An unusual artwork at the Hotline Pink Thrift Shop in Kitty Hawk, North Carolina caught the eye of volunteer Wendy Hawkins. Intrigued, she brought it to a nearby art gallery to see if they could offer any insight. Turns out, the piece is a woodcut print from Salvador Dalí Divine Comedy series of watercolors painted in the 1950s. And the print is signed. While the piece is certainly striking, Dalí authorized countless prints that he signed in his lifetime. Still, the thrift store sold it for $1,200 that they will put to good use. From CNN:
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[Michael Lewis, executive director of the Outer Banks Hotline, which runs the thrift shops] told CNN he doesn't know who donated the art.
"We get things donated in the middle of the night and sometimes people just drop off things and leave, so we have no idea who donated it," he said.
Lewis said they plan to use the money from the sale to help pay for their shelter for survivors of domestic violence and abuse, anti-bullying efforts and other programs.
During the 1950s, surrealist and ethologist Desmond Morris mentored Congo, a chimpanzee, in the great ape's artistic pursuits. Congo painted more than 400 works that were purchased by the likes of Joan Miró and Pablo Picasso. And now Morris is selling his collection of 55 of Congo's paintings at London's Mayor Gallery. He's keeping just one of them. The paintings -- which will be priced around £1,500 – £6,000 -- will first be on exhibit from December 3-19. From It's Nice That:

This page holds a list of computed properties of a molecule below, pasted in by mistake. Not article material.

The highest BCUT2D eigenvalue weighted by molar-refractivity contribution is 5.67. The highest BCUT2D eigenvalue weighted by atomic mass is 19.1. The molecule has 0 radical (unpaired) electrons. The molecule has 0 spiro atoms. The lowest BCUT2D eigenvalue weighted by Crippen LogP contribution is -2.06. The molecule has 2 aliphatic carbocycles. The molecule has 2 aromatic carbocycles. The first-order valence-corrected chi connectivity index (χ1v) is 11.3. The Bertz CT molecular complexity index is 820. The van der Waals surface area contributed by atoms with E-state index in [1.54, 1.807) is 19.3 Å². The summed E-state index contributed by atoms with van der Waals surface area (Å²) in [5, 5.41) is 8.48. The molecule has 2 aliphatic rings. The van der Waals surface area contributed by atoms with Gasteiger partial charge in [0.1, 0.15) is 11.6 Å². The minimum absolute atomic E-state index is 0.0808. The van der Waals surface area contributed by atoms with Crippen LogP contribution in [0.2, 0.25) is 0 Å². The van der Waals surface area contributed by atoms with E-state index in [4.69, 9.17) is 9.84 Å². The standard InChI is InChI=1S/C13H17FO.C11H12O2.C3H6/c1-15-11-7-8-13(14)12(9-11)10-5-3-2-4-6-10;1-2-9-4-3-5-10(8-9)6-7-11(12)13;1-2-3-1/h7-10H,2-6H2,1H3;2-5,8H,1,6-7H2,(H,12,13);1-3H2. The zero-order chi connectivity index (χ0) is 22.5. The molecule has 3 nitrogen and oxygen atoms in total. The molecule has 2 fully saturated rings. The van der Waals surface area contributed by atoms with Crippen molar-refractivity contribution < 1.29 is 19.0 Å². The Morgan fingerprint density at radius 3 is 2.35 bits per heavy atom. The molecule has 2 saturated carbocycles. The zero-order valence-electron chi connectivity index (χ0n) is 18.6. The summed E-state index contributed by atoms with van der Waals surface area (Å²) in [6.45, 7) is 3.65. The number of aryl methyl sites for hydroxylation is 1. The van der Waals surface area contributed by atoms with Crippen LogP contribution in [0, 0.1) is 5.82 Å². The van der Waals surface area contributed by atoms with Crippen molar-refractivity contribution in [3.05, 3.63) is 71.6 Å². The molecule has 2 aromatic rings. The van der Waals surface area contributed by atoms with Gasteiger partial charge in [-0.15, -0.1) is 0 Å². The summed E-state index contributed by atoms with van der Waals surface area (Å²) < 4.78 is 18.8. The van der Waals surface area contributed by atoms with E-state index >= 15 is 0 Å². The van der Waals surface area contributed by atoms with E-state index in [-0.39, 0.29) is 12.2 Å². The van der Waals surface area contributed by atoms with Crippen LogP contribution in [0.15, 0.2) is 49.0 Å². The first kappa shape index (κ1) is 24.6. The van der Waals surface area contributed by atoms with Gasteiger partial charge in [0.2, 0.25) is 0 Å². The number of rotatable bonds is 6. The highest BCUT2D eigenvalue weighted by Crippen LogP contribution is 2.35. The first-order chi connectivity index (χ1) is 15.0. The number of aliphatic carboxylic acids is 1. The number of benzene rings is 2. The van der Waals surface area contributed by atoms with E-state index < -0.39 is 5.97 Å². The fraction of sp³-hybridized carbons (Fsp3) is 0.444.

Morris worked with a number of apes in his research but explains that none matched Congo’s apparent artistic instinct. “No other apes were controlling the mark making and varying the patterns as he was,” Morris says. “I originally picked Congo out as one of the more boisterous at the zoo and felt that his strong personality would respond well to to focused periods of working together..."
Morris commented on his decision to sell all but one of his favourite paintings from the time, saying “I am holding onto the serious, scientific research notes that I made during my years working with Congo, but, at 91 years old, I now would rather that the paintings and drawings be made available to other collectors, to whom I hope they will bring as much pleasure as they have to me.”
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